Cognitive health enables most aspects of productivity such as employment, social engagement and disease self-management at all ages. In younger and middle-aged adults, common chronic diseases such as diabetes, and risk factors such as smoking, can reduce cognitive function. Better cognitive function in early life, mid-life and old-age, is associated with a reduced risk of cognitive impairment and late-life dementia. Dementia is a leading cause of disability burden and incurs enormous costs to the health and aged care systems.
Our CRE focusses on the integrally linked areas of optimising cognitive health and the prevention of cognitive decline. The centre aims to:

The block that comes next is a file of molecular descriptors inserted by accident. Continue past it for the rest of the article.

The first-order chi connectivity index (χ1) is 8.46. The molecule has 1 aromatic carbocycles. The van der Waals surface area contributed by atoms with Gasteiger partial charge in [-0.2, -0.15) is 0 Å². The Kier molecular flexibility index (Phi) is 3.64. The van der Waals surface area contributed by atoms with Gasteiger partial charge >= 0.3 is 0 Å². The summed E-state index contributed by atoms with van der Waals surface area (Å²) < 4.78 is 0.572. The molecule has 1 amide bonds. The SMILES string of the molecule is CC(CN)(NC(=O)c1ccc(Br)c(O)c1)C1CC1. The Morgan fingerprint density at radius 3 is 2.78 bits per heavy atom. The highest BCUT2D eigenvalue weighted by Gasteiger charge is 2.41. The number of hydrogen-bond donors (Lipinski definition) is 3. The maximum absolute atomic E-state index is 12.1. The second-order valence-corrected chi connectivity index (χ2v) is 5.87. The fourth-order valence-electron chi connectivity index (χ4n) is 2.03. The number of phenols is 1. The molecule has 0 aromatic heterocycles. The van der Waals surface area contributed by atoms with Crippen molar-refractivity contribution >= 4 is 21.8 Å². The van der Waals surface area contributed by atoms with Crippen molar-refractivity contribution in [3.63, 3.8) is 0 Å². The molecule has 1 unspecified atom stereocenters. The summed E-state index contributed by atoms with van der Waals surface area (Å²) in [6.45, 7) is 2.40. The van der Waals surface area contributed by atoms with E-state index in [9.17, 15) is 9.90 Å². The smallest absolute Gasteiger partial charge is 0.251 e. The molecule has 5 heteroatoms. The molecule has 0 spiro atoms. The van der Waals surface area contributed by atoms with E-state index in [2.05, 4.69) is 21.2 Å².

- Build the evidence base in cognitive health promotion and prevention of cognitive decline, focussing on evaluating putative new risks and under researched areas.
- Develop methods of transferring, translating and implementing established findings, through the development and evaluation of interventions.
- Model population level impacts of cognitive impairment and risk modification to quantify potential economic benefits of risk reduction and to inform policy.
The CRE Cognitive Health is a collaboration between Chief and Associate Investigators from the Australian National University, University of Melbourne, University of New South Wales, Australian Catholic University, Baker IDI Heart and Diabetes Institute and University of Exeter.